Q: I’m pretty sure a horrific virus infected the hard drive on my wife’s computer. We need to have some way to back up our information, and I’m wondering if a similar virus would infect an external hard drive. — Stephen
A: Virus infections and backups are two of the more misunderstood processes in the world of computers and understandably fall into the ‘smoke and mirrors’ category for many.
I think I understand your question, which is “if I back up an infected computer, won’t the infection also be on the backup system?”
Most of today’s malicious code attacks the average computer in one of three main areas: the operating system, software programs, or data files.
The Windows operating system is the most attacked because it is the most widely used, Internet Explorer, Mozilla’s Firefox, and Adobe’s Reader programs are among the most widely attacked (at the moment), and Microsoft Office files tend to be the most targeted data types.
When you execute a typical backup, you only back up (or copy) the data files, so if your computer is infected with code that attacks a specific program, then the virus won’t transfer unless you are copying that program over as well.
Viruses that attack the operating system can include an element that will try to attach itself to any other data device, such as a hard drive or flash card. In these cases, simply connecting and/or accessing any storage device can allow these strains to spread and infect those devices.
The good news is that these types of ‘boot sector’ viruses are much less prevalent in today’s computing.
Data infectors are also in the minority these days because most of the focus for the very sophisticated cyber-gangs is Internet based applications, such as browsers and operating systems that can spread their infection to other computers on the Internet.
The real focus should be on your data, which is actually what you care about; operating systems and programs can be reinstalled from the original disks, but your data is unique to you.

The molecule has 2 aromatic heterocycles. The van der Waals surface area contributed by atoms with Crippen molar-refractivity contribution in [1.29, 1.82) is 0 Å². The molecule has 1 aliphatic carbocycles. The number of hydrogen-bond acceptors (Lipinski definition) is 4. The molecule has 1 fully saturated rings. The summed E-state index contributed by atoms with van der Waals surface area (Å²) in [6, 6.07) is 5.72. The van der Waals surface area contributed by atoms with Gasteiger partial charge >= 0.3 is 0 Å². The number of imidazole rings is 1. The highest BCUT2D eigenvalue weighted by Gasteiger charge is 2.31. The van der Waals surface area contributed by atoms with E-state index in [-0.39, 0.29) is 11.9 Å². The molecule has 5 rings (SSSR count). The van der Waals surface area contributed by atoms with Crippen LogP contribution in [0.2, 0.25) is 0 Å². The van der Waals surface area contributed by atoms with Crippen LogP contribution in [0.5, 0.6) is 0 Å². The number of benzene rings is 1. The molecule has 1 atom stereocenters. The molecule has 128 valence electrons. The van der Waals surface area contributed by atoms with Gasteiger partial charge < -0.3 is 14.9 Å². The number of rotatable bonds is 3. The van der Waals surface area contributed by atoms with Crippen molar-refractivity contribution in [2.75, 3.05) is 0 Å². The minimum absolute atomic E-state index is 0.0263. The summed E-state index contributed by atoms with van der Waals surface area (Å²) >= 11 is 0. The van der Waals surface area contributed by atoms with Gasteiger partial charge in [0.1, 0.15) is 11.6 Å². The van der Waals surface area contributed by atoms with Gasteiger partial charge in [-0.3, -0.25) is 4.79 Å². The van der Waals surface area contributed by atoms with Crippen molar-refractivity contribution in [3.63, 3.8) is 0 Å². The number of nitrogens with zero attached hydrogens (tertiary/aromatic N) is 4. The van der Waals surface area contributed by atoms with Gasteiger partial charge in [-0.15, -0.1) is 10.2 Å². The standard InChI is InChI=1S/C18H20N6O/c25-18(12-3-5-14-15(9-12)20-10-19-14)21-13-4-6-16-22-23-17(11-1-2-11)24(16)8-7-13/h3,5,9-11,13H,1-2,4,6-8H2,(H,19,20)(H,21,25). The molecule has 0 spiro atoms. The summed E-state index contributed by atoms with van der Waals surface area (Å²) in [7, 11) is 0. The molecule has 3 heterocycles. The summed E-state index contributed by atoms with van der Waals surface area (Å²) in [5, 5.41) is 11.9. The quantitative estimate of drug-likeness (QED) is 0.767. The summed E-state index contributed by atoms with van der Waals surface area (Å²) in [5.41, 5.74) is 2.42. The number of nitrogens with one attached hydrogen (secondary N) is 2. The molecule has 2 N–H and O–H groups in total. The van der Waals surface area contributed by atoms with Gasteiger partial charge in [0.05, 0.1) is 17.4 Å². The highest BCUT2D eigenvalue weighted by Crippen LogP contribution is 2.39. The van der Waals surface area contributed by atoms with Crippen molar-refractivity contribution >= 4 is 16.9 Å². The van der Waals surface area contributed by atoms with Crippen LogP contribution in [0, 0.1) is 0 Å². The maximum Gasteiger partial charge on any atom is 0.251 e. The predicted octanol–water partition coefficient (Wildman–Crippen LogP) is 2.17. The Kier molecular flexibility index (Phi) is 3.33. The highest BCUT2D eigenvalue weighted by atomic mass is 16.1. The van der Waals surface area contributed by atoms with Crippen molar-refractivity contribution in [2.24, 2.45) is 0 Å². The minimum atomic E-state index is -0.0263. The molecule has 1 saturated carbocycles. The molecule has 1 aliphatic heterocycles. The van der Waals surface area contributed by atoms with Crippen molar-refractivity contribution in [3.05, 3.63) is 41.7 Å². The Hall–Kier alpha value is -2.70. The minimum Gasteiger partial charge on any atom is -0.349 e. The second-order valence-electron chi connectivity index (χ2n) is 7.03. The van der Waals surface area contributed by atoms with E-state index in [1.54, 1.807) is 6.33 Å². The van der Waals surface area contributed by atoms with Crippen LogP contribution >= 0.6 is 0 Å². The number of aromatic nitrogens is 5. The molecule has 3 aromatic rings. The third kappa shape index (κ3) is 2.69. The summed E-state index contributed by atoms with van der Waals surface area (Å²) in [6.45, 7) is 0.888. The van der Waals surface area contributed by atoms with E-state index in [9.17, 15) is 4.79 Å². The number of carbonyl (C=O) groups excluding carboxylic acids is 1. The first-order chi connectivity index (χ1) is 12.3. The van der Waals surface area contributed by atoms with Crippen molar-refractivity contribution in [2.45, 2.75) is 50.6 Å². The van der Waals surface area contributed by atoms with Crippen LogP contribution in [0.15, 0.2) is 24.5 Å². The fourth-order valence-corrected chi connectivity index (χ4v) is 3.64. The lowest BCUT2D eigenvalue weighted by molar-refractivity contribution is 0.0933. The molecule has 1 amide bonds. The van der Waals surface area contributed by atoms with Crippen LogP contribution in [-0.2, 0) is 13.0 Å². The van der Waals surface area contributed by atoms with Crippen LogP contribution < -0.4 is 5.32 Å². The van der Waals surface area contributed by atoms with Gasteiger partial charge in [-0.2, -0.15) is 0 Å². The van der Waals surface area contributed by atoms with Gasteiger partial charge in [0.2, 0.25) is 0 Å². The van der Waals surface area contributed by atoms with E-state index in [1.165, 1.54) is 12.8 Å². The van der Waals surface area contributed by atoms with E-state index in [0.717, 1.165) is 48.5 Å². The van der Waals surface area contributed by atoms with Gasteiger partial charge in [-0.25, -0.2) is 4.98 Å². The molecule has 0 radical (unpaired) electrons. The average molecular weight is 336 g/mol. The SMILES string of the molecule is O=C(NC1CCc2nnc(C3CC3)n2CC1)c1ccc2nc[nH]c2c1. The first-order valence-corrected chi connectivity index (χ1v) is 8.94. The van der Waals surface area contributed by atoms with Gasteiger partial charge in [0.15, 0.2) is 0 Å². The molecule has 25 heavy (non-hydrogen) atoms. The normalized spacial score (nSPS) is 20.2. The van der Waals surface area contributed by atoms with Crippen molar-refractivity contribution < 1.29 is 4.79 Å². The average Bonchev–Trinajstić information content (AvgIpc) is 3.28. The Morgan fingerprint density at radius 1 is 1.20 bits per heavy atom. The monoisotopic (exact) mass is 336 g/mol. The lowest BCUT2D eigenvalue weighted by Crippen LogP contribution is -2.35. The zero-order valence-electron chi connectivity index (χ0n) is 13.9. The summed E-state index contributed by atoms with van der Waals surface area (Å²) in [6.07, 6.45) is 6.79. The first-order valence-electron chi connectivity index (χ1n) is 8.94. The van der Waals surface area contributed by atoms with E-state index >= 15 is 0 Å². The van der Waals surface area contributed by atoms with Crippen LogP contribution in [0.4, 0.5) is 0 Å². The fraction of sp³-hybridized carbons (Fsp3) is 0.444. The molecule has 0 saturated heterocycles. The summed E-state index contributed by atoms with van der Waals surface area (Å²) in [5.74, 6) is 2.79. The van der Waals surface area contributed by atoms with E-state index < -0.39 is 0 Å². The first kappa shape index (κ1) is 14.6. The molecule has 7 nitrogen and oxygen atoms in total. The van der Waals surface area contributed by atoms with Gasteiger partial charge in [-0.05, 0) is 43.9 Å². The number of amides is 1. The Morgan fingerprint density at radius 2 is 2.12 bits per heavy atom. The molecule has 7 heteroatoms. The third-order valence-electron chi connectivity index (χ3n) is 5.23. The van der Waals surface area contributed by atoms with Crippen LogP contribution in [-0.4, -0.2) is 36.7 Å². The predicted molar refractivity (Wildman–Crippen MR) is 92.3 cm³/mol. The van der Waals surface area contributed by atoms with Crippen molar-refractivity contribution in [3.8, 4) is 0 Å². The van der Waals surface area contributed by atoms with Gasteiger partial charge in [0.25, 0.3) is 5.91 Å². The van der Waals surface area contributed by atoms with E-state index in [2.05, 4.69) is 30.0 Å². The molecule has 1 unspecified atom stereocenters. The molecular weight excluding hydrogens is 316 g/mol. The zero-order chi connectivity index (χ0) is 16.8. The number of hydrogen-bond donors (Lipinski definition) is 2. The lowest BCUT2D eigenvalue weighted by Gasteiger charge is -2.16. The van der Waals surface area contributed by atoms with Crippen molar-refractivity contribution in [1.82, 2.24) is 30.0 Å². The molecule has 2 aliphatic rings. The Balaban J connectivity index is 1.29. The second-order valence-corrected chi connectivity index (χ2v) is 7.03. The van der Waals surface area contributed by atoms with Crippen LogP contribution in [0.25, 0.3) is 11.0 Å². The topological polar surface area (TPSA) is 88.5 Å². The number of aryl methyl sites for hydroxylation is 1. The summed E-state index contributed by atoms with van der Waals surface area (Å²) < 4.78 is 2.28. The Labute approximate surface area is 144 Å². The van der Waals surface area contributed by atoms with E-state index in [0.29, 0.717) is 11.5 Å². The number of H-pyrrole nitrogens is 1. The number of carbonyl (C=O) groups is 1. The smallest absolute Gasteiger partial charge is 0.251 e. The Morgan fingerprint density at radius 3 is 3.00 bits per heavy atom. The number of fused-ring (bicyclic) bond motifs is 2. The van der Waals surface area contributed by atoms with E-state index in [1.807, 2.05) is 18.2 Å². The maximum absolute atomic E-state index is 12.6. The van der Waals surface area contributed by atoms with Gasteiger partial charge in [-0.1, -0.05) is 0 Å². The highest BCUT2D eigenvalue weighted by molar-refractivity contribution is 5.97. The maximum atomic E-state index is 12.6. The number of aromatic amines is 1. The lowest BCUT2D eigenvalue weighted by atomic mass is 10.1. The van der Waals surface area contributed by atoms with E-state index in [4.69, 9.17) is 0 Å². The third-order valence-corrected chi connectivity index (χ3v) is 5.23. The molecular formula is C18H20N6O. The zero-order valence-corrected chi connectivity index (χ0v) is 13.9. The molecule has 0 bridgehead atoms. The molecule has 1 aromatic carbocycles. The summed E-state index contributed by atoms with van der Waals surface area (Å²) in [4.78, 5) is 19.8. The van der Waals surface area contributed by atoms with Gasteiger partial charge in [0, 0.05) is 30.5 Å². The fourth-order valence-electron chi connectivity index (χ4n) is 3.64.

The thing to keep in mind is that any backup, even an infected one, is better than no backup. You can always disinfect the backed up files individually or an entire external hard drive, especially if you know what kind of infection that you may have.
Knowing how a specific virus infects and attempts to spread makes it much easier to know how best to go about disinfecting any data that you have backed up. For instance, if you know that you have been infected by a file infector, you can simply scan and clean your external drive once you have disinfected your primary hard drive (usually the C: drive).
Up-to-date anti-virus and anti-spyware software are a critical part of this process so that you can automatically block any automated attempts to infect your computer from your backup. If your anti-virus program has the ability to detect and clean a virus, then it will also have the ability to block any automatic attempts to infect you when you plug in your backup drive.
So, based on what little I know of your situation, here is a basic plan of attack:
Step #1 — Back up everything that you care about (data, pictures, music, video, favorites, address books, etc.) to an external hard drive or online backup service.
Step #2 — Disconnect the backup unit, then go through the disinfection process on your primary hard drive (the steps will vary based on what your system is infected with).
Step #3 — Once you have verified that your primary drive is clean and that none of your critical data was corrupted as a result of the cleanup, you have two choices: run through the same cleanup procedure on the external drive or wipe it clean and do a new backup of your clean system (if you are using an online backup service, deleting the infected files from your backup and backing them up again is the most efficient).
If program or operating system files become corrupted by the disinfection, then reinstalling those items from your original disks will put you back in business. HOWEVER, if your data files become corrupted as a result of the disinfection, don’t perform the same cleanup on your backup drive (consult a professional)!
If all of this sounds too complicated, do yourself a favor and keep your security software up-to-date and keep a regular backup going with redundancy and validation. If that sounds too complicated, consult a professional!
Data Doctors Computer Services
Data Doctors Data Recovery Labs
Data Doctors Franchise Systems, Inc.
Weekly video tech contributor to CNN.com
Host of the award-winning “Computer Corner” radio show